CrazyEgg vs. Google Analytics

(All images in this post are cut off by WordPress.  Click to see the full versions.  I suggest opening them in a new window.)

I have been using CrazyEgg for the past week or so, trying to make some usability changes to increase the conversion of my website.  I was skeptical that it was going to provide better information than Google Analytics, because Google Analytics also has a site overlay feature, and because I had been using Analytics for months and presumably was getting all or nearly all I could out of it.  The test has showed me several places where my website was broken where I thought it was working perfectly, and as a result I’m going to dig out my credit card and sign up for CrazyEgg as soon as I get done writing this post.

Here’s a comparison of two views of my website over the same interval.  The first is Google Analytics, the second is CrazyEgg.  Focus your attention, like I do, on how well this page drives people to the free trial.

Front Page As Seen By Analytics

Here is what I see when I look at this image: the website appears to be functioning well.  The most popular link on the page is the blue Download Free Trial button, which is exactly what I want.  Screenshots also appear to be pretty popular.  One concern is that folks seem to be banging on the Information tab a lot, which will take them directly to this page, so its clear they don’t quite understand the highlighted tab metaphor (not suprising given my audience).  The three links in the first paragraph of text are performing moderately well and primarily directing people to the trial, which is exactly what I want (screenshots and free information are nice to the extent people download as a result of them).

It turns out that these conclusions are faulty.  Lets see this page again, in a CrazyEgg heatmap.

Purchasing Page in CrazyEgg

What do we learn here?  Well, first, no one is banging on Information — thats just a quirk of the Urchin (Analytics) script on some browsers when people double-click to open a link instead of single click.  The download a free trial link in the first paragraph went totally ignored (not one click out of two thousand visitors!) while the screenshots and free bingo cards got much more significant attention than you would have thought from looking at Analytics.  The bright blue Download a Free Trial button performs admirably.  The screenshot in the middle performs extraordinarily well — almost 33% of visitors to the page will at least click it to see what it looks like!  This was catastrophically bad news for me when I heard it, since I know that clicking a screenshot is the quickest way to bounce a prospect, since so many of my visitors have limited web-navigation-fu.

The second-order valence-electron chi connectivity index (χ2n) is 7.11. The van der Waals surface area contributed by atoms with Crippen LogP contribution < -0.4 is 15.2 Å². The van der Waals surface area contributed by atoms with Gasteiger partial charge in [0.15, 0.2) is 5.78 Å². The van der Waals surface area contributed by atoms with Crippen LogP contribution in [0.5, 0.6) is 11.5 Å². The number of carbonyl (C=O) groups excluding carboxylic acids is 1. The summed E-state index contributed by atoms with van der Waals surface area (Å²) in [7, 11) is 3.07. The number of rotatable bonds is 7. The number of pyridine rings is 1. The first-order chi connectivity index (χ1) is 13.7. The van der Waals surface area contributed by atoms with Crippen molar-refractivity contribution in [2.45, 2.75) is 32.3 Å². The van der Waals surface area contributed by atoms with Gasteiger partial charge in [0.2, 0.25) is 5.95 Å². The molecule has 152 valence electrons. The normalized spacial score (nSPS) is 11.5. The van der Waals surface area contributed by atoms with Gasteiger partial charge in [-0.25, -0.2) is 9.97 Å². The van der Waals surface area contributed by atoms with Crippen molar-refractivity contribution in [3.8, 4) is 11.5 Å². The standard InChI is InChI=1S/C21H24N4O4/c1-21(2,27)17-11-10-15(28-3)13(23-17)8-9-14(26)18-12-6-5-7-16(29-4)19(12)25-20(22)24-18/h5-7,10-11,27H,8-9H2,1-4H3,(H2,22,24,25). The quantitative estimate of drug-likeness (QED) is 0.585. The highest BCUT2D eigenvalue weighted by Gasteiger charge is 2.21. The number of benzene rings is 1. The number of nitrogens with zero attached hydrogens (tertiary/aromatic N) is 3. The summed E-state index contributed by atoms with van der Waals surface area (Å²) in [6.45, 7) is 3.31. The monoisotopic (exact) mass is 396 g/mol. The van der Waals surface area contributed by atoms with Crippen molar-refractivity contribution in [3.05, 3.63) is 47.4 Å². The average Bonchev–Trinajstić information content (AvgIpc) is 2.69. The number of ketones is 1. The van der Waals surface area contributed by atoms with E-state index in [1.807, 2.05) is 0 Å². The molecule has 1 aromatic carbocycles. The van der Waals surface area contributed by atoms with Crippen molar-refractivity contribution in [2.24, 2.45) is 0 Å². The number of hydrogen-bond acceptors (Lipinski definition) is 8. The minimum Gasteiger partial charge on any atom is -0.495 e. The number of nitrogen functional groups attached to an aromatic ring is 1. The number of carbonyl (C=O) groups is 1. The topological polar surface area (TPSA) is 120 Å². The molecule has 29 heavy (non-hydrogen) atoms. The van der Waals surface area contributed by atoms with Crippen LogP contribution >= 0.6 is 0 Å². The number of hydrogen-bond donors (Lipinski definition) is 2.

So, here’s what using CrazyEgg to enhance my borked understanding of the Analytics numbers let me do:

a)  I installed Lightbox, and watched my bounce rate drop considerably.  Not only does it look stylish, the “click anywhere to go back to what you were doing” mechanism works very well for technically unsophisticated customers.  (More evidence of this: take a look at how many people are banging on the New button in my screenshot.  Yeah.  Believe it or not, I’ve gotten emails about that before — “The New button doesn’t work.”.)